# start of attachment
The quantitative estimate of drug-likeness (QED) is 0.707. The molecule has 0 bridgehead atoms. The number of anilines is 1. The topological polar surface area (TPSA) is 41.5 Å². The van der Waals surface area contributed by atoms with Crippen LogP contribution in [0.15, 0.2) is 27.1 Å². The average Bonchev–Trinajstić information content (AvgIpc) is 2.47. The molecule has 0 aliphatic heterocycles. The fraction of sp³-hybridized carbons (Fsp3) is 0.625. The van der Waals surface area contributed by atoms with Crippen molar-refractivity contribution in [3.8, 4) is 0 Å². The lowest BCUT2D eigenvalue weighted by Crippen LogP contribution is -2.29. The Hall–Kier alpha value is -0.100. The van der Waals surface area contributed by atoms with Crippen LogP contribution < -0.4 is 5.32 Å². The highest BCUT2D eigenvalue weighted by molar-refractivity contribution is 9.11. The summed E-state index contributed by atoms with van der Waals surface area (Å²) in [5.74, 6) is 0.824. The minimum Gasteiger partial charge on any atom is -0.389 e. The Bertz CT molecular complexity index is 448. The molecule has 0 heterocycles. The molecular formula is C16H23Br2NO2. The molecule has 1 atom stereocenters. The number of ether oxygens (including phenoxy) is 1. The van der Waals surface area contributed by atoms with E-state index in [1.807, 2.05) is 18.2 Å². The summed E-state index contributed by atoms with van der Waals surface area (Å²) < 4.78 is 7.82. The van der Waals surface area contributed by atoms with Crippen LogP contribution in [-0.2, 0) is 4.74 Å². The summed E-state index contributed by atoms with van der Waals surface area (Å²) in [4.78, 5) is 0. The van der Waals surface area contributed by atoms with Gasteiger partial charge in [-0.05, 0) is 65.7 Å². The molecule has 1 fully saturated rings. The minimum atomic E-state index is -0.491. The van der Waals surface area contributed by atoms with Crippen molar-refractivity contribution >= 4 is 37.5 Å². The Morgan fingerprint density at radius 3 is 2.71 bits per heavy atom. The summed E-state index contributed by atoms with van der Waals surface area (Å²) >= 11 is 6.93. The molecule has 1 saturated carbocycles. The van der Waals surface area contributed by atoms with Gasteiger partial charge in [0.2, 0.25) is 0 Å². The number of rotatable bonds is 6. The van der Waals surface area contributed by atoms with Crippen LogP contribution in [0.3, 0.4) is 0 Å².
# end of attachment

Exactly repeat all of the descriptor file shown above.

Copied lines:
The quantitative estimate of drug-likeness (QED) is 0.707. The molecule has 0 bridgehead atoms. The number of anilines is 1. The topological polar surface area (TPSA) is 41.5 Å². The van der Waals surface area contributed by atoms with Crippen LogP contribution in [0.15, 0.2) is 27.1 Å². The average Bonchev–Trinajstić information content (AvgIpc) is 2.47. The molecule has 0 aliphatic heterocycles. The fraction of sp³-hybridized carbons (Fsp3) is 0.625. The van der Waals surface area contributed by atoms with Crippen molar-refractivity contribution in [3.8, 4) is 0 Å². The lowest BCUT2D eigenvalue weighted by Crippen LogP contribution is -2.29. The Hall–Kier alpha value is -0.100. The van der Waals surface area contributed by atoms with Crippen LogP contribution < -0.4 is 5.32 Å². The highest BCUT2D eigenvalue weighted by molar-refractivity contribution is 9.11. The summed E-state index contributed by atoms with van der Waals surface area (Å²) in [5.74, 6) is 0.824. The minimum Gasteiger partial charge on any atom is -0.389 e. The Bertz CT molecular complexity index is 448. The molecule has 0 heterocycles. The molecular formula is C16H23Br2NO2. The molecule has 1 atom stereocenters. The number of ether oxygens (including phenoxy) is 1. The van der Waals surface area contributed by atoms with E-state index in [1.807, 2.05) is 18.2 Å². The summed E-state index contributed by atoms with van der Waals surface area (Å²) < 4.78 is 7.82. The van der Waals surface area contributed by atoms with Crippen LogP contribution in [-0.2, 0) is 4.74 Å². The summed E-state index contributed by atoms with van der Waals surface area (Å²) in [4.78, 5) is 0. The van der Waals surface area contributed by atoms with Gasteiger partial charge in [-0.05, 0) is 65.7 Å². The molecule has 1 fully saturated rings. The minimum atomic E-state index is -0.491. The van der Waals surface area contributed by atoms with Crippen molar-refractivity contribution >= 4 is 37.5 Å². The Morgan fingerprint density at radius 3 is 2.71 bits per heavy atom. The summed E-state index contributed by atoms with van der Waals surface area (Å²) >= 11 is 6.93. The molecule has 1 saturated carbocycles. The van der Waals surface area contributed by atoms with Gasteiger partial charge in [0.2, 0.25) is 0 Å². The number of rotatable bonds is 6. The van der Waals surface area contributed by atoms with Crippen LogP contribution in [0.3, 0.4) is 0 Å².